By J Nastranis

NEW YORK (IDN) – Over the past decade, Ban Ki-moon has worked ceaselessly to bring countries together to accelerate the global response to climate change. As he is fond of saying, he has visited communities on the climate frontlines, from the Arctic to the Amazon, and has witnessed how climate impacts are already devastating lives, livelihoods and prospects for a better future.

Some two months ahead of relinquishing his post as UN Secretary-General on completion of the second five-year term on December 31, he will have his efforts rewarded, allowing him to leave behind a valuable legacy.

- Photo: 2021

House Impeachment Manager Joe Neguse Is First Eritrean-American In US Congress

By Lisa Vives, Global Information Network

NEW YORK (IDN) — Colorado Congressman Joe Neguse , one of the standout speakers at the impeachment trial of ex-president Donald J. Trump, got raves from news pundits, saying a new national political star had been born.

He credits his parents with the values that propelled him into a career in politics.

“Over 35 years ago, my parents came to the United States from a small country in East Africa … as immigrants to a country that welcomed them with open arms and tremendous opportunities,” Neguse said in his first electoral victory speech.

“I’m not a typical candidate,” Neguse said in a video that ran during his campaign for the congressional seat. “As the son of immigrants, as the son of refugees who came to this country, I firmly believe that we are a country rooted in the values of empathy and compassion for people who are coming to the United States to rebuild their shattered lives.”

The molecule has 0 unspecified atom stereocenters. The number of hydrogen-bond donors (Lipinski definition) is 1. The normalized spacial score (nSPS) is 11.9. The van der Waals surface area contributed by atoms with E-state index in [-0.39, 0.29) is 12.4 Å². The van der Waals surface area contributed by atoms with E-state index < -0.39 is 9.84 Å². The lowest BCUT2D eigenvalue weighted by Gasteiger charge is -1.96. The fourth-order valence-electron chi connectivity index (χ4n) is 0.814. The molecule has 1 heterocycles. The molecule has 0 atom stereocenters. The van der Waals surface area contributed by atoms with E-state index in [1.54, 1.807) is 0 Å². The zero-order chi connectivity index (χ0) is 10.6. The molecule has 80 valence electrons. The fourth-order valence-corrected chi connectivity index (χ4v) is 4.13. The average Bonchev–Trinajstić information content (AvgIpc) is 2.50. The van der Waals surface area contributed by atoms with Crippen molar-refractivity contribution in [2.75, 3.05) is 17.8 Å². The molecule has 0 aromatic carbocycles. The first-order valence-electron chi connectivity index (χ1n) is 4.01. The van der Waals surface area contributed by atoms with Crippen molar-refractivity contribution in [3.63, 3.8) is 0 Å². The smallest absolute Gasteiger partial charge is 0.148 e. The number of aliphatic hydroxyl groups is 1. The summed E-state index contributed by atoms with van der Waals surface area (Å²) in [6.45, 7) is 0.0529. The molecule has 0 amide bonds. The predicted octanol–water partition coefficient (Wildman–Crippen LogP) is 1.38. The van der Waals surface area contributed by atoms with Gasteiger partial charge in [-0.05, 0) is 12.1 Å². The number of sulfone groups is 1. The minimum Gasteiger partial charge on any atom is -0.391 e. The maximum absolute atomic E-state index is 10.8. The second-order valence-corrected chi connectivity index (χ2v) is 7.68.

Neguse’s father, Debesai Neguse, fled Eritrea in 1980, seeking asylum in America. His wife, Azeib, joined him a year later, and together they rebuilt their lives, 12,000 kilometres from home.

When they left Eritrea, in East Africa, a decades-long war for independence from neighbouring Ethiopia had devastated the country. The conflict took tens of thousands of lives, depleted the economy and placed the entire nation, and its 6 million people, on a war footing. A U.S. travel advisory issued January 25, 2021, warns of Covid-19, limited consular assistance and landmines.

Neguse, a Democrat, ran in Colorado’s second district and represents about 720,000 Coloradans in a district that covers about 10 counties. Neguse raised more than $1.2 million for his campaign, compared to the Republican Peter Yu’s roughly $66,000.

His victory at 34 made him one of the youngest members of the 116th U.S. Congress. He’s also a new father. In August 2018, his wife, Andrea, gave birth to their first child, Natalie.

“While our campaign may be over, our real work has only just begun,” Neguse said in his victory speech. “We are living in trying times, which demands the very best of ourselves in order to combat the toxicity and the vitriol and the strife so common today.”

Neguse, born in Bakersfield, California, was a Regent of the University of Colorado from 2008 to 2015, and co-founder of New Era Colorado, an advocacy organization for young voters. The issues he’s identified as top priorities: protecting the environment, universal health care and a woman’s right to choose and immigration reform.

With his election in Colorado, he became the state’s first Black congressman and the first Eritrean-American representative in the U.S. [IDN-InDepthNews – 15 February 2021]

Photo: Official portrait of Joe Neguse, Democratic Party member of the 116th Congress from Colorado. Source: Wikimedia Commons.

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